Long readily admits the sudden and incredible success of the ZT Response made his R&D team maybe just a wee bit cocky.

“We thought we got this all figured out now,” he laughs. “So the next product we do will be just like this.”

Spoiler alert: It wasn’t.

“One of my biggest disasters was the RPM irons which came out right after the Response putter,” says Long. “It was supposed to be a PING Eye 2 killer.”

RPM was a cavity-back iron with seven unique patents. It featured complicated design features, progressive blade placement and parabolic grooves. MacGregor decided to cast RPM in manganese bronze, the same material as the PING Anser putter.

“We cast some CG-1800 irons in manganese bronze to test the concept,” says Long. “The CG-1800 was a stainless-steel iron but we just used the molds. Everything came out fine.”

One small problem: the gate where the metal flows in for a stainless-steel casting is on the toe. But due to the nature of the alloy, the gate for the RPM molds was on the heel, just below the borehole.

“We didn’t test for that. We didn’t know enough to even be worried about it,” says Long. “Turns out, when the metal cools, it shrinks under the gate and left a little crystalline void right there. So, every 20th club or so, when you went to set the loft and lie, the head would break off. Or sometimes when you were hitting it, the head would just fly off.”

Amer and Who’s On First?

Even though it had the hottest thing in golf in the Response, Amer was cool to the notion of extending the line.

“We had just put out the LT Response and I remember sitting in a meeting with the president and the sales and marketing guys,” says Long. “When we came to putters, they said, ‘We need a new putter concept.’

“I looked over and said, ‘Let me get this straight. We have a unique putter design that’s unlike anything else on the market and we have the greatest player that’s ever picked up a stick using it and you need a new concept? Do I have that right?’”

During Long’s 12-year tenure at MacGregor, the company went through six different presidents.

“It was like ‘Who’s On First’ every two years,” he says. “And that was one of my frustrations and why I finally left. You’d come up with a product. They’d sell it for a year and say, All right, give me a new one.’ I said, ‘Man, I don’t have a bottomless pit of ideas.’”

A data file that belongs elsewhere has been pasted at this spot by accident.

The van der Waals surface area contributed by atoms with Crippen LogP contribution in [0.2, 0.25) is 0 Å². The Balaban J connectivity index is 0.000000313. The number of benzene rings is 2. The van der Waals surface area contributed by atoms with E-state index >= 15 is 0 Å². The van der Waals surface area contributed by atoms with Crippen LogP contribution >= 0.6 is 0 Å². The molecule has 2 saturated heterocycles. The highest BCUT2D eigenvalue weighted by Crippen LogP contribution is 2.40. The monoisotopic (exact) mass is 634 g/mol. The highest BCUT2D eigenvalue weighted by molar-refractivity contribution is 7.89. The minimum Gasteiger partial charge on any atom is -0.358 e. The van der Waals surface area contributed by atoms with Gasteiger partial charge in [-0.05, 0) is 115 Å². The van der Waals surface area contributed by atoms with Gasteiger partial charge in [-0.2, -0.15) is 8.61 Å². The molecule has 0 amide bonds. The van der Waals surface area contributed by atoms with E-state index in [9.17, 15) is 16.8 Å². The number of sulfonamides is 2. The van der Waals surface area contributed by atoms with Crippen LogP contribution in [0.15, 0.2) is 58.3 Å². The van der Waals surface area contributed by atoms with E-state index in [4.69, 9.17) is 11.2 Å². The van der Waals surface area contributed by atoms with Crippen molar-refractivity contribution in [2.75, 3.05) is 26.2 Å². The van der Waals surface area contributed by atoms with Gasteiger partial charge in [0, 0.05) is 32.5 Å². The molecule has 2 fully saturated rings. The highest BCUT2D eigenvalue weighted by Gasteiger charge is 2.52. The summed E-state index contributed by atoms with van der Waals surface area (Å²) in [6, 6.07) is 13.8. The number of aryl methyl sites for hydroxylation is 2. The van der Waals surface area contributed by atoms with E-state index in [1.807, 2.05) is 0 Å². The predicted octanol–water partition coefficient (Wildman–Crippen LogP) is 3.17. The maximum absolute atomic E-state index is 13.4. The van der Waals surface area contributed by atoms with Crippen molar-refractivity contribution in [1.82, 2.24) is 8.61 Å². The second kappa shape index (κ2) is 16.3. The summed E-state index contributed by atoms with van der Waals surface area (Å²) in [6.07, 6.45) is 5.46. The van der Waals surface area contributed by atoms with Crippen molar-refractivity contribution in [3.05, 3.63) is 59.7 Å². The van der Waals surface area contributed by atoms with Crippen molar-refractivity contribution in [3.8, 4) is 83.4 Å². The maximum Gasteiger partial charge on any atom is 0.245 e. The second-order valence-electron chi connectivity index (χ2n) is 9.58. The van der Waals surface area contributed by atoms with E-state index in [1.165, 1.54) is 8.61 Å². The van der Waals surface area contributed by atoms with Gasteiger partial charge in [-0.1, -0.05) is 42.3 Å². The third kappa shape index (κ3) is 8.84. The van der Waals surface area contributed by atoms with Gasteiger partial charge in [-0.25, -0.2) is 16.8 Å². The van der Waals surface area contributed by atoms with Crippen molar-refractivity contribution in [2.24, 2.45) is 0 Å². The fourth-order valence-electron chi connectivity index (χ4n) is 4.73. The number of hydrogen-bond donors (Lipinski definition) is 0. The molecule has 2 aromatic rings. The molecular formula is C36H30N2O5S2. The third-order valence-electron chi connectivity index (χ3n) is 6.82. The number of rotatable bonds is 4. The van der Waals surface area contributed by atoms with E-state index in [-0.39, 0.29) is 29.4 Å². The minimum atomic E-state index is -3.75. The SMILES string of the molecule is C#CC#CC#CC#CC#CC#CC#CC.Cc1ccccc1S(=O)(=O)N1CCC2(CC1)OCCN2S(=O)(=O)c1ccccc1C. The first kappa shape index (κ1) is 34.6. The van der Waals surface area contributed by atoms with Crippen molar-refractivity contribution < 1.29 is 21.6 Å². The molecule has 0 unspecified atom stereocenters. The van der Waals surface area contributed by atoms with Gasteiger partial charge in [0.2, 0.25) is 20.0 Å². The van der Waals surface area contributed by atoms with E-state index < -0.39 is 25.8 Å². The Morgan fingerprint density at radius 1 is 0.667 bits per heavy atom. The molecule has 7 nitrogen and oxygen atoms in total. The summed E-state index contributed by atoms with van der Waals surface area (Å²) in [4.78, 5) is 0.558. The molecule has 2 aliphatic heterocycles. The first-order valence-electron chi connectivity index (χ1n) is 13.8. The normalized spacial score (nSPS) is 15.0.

Long may not have had a bottomless pit of ideas but he still had plenty in the tank. Before leaving MacGregor in 1992, he helped develop the Muirfield metalwoods, the first metalwoods Jack used in competition. Curtis Strange had the Muirfields in the bag when he won his second straight U.S. Open in 1989.

Long also finally did get that cast titanium driver out with the MacGregor T920. It was the first club design to use computer analysis but it came out two years after the Big Bertha. Hardly anyone noticed it.

Still Busy After All These Years

After leaving MacGregor, Long went to work for Arnold Palmer and developed by PHD Hosel Weighted iron, a design later licensed by COBRA and used in the King COBRA II irons and woods. He joined COBRA in 1997, developed the Gravity Back irons, and later worked on titanium metalwood development for Titleist.

More recently, Long had his hands in TaylorMade’s Ardmore putter line and he designed TaylorMade’s Milled Grind and High Toe wedges. Today, he’s semi-retired at 69 but still maintains a handicap of +1.7. “I’ve shot my age 19 times. Unfortunately, it gets easier to do as time goes by.”

Most days, you’ll find Long tinkering in his shop in Carlsbad, Calif., working on his own line of stunning limited-edition milled putters and wedges through his company, Plus 2 International and his website, rollyourball.com.

But after all these years, when Long talks about MacGregor, which he does often and gladly, he still refers to the company as “we.” He proudly bleeds green and white.

“We had the first cast titanium driver of any major manufacturer at MacGregor,” he says. “We did it first.”

“But,” he laments, “we didn’t sell it very well.”

And now in his fifth decade in the industry and with his many accomplishments, you’d think Long would get a little tired of talking about that damned putter from 35 years ago.

You’d be wrong.

“It’s what I’m really known for because it was such a bizarro event,” says Long. “There have been people who’ve designed products that have sold way more parts and made way more money than the ZT Response putter. But, still, every year when the Masters rolls around, people want to talk about it.”

PostScript

In our previous segment, The Demise of MacGregor Golf, we declared the brand the brand dead and buried. However, since publication, we’re hearing a whisper of a hint of a rumor telling us there may be life in the old brand yet. Stay tuned …